The clinical characteristics of East Asian patients with Birt-Hogg-Dubé syndrome

The symptoms of Birt-Hogg-Dubé syndrome (BHD) have been widely described in Europe and the United States (USA) with approximately 90% of individuals developing skin lesions, 30% developing kidney cancer, 80% developing lung cysts and 25% developing pneumothoraces. However, studies looking at BHD in the East Asian population suggest a difference in prevalence of these characteristics. Guo et al., published a study to provide further information about the clinical characteristics of BHD in the East Asian population to aid diagnosis and ensure early intervention (1).

Guo et al., reviewed the current literature on BHD in Japan, China and Korea and enrolled 166 patients from these papers for their study. In addition, they gathered data from 10 BHD patients from Xiangya Hospital in China. The patients’ age, sex, BHD symptoms, genetics and family history were recorded and analysed. They found that skin lesions were less common in the East Asian BHD population with only 36.7% patients recorded to have them, though the most common lesions were fibrofolliculomas and trichodiscomas as seen in the European/USA population. Prevalence of kidney cancer were also lower with 7.2% of patents developing kidney cancer. However, there were more incidences of lung cysts (87.3%) and pneumothoraces (74.7%) in the East Asian BHD population.

The reason for these differences in characteristics is not clear. Interestingly Guo et al., found no significant difference in folliculin mutations found in the East Asian BHD population compared with other countries.  This supports research by Schmidt et al., which found no link between folliculin mutations and BHD characteristics and suggests difference in characteristics may be the result of other genetic or environmental factors(2). Guo et al., also suggest that the reduced incidences of skin lesions could be due to misdiagnosis, highlighting that there are differences in medical habits in different countries which could contribute to the difference in BHD characteristics being diagnosed.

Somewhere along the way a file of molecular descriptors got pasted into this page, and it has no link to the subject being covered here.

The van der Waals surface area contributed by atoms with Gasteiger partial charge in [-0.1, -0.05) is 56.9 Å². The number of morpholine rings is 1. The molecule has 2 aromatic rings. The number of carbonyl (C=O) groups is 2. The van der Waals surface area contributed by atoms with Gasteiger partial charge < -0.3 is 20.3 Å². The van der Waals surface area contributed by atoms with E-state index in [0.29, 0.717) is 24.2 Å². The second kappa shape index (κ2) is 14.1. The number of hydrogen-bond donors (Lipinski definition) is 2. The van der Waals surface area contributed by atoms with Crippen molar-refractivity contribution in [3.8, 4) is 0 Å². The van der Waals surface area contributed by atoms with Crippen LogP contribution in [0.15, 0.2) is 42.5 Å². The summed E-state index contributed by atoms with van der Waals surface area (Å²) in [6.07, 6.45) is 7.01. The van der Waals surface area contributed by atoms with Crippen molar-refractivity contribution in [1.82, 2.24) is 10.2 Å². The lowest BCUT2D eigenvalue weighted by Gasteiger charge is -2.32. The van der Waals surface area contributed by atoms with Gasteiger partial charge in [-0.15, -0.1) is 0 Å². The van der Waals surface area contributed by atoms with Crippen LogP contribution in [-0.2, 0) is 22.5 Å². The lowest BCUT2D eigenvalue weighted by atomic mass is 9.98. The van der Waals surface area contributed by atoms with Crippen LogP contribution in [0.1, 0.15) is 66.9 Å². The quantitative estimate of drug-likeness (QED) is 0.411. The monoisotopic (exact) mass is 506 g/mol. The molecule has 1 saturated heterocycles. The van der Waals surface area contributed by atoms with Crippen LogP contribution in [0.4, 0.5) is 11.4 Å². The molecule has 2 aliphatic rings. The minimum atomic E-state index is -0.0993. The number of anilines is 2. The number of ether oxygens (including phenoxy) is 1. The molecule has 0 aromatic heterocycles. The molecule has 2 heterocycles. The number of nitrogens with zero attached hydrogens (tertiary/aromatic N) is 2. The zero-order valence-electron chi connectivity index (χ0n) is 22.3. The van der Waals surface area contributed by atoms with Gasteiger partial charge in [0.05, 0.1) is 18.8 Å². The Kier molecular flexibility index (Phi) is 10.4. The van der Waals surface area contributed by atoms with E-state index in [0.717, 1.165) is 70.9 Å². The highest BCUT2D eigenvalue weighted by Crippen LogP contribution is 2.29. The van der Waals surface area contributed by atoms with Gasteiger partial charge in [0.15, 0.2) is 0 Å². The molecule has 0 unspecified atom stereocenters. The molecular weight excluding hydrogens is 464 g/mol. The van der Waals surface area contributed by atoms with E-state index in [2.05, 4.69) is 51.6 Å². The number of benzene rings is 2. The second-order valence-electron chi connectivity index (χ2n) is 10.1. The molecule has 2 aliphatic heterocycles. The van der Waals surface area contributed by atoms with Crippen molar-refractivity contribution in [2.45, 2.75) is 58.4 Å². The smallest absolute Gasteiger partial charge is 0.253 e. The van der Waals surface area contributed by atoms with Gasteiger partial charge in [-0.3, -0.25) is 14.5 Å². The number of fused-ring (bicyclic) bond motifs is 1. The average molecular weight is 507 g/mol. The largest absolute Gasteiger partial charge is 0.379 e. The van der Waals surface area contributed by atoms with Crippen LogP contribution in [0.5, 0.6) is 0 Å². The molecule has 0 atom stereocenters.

Altogether this study suggests BHD will present differently in the East Asian population, with the biggest difference seen in prevalence of pneumothoraces (25% of cases in the Europe/USA population compared with 74.7% in the East Asian population).  This is important as a pneumothorax is more likely to be the only characteristic of BHD in the East Asian population and therefore it is essential that clinicians consider the diagnosis of BHD in patients who have spontaneous pneumothoraces in the absence of any other BHD characteristics.    

1.          Guo T, Shen Q, Ouyang R, Song M, Zong D, Shi Z, et al. The clinical characteristics of East Asian patients with Birt-Hogg-Dubé syndrome. Ann Transl Med [Internet]. 2020 Nov [cited 2021 May 12];8(21):1436–1436. Available from:

2.          Schmidt LS, Nickerson ML, Warren MB, Glenn GM, Toro JR, Merino MJ, et al. Germline BHD-Mutation Spectrum and Phenotype Analysis of a Large Cohort of Families with Birt-Hogg-Dubé Syndrome. Vol. 76, Am. J. Hum. Genet. 2005.

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